By Joanie Stiers
“There’s a lightning bug glowing in the hallway,” I said from my bed pillow. I thought perchance my husband, who sleeps nearest the door, would handle it.
“Close your eyes, and it will go away,” he replied, still motionless.
I smiled and rolled over to end the pillow talk and any effort to remove the harmless nightlight.
Lightning bugs must be one of the most delightful elements of Illinois summers. They seem as symbolic of summertime as fireworks, touching all lifestyles and locations with dark evenings across the state. We love to co-exist, though preferably outside. In fact, we’re willing to catch, touch and release this bug, while most others are greeted with a shoe. We also share histories with them. I remember chasing those fluorescent fannies with cousins, some of whom visited from the suburbs of Seattle and Los Angeles where the bug does not exist. They find lightning bugs an Illinois attraction. Perhaps we should market their presence to tourists.
In fact, I have as vivid memories of chasing lightning bugs as going to Disney World or visiting the Grand Canyon. It is one of Illinois’ most wholesome and inexpensive forms of entertainment to share with any age. For a recreational experience, you need only 30 minutes of your time, a set of hands, a steady eye and an old peanut butter jar. Even our youngest toddler can figure out how to play and is among the kids across the state running the length of the yard many times over before bedtime. In the bug-lit darkness, we hear our preschool daughter shout, “I caught one!” with jubilation comparable to discovering a morel mushroom in the woods.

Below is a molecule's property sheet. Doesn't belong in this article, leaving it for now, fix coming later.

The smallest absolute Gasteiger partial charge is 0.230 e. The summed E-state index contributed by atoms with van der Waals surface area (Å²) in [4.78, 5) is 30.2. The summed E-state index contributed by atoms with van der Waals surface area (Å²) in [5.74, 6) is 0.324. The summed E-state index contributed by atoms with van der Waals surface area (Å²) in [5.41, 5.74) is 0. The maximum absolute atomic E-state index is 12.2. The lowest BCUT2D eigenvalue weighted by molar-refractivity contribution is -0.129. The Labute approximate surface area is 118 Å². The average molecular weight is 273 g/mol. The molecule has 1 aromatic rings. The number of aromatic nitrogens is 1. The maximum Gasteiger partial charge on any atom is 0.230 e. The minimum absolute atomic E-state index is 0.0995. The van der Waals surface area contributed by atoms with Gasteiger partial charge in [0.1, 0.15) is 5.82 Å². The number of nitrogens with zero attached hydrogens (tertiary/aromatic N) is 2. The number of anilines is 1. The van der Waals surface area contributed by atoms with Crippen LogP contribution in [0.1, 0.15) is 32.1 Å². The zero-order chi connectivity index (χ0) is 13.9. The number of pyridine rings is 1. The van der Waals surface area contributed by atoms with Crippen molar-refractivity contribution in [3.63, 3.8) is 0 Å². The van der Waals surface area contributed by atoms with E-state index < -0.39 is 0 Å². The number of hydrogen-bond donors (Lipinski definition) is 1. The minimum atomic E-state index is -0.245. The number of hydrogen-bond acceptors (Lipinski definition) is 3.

And yet those who prefer to watch them from a lawn chair can find peace in the glowing landscape. One of my favorite sessions of summer relaxation comes from my parents’ front porch on a summer evening. The daytime heat subsides, and lightning bugs dance and flicker above the expanse of a cornfield that falls below the farmstead.
Those bugs seem to exist just to make us smile. Even Grandma had to laugh when she awoke one morning 15 years ago to find a jarful of lightning bugs flying free in her home, the day after we grandkids visited. The bug loses its appeal in the daylight.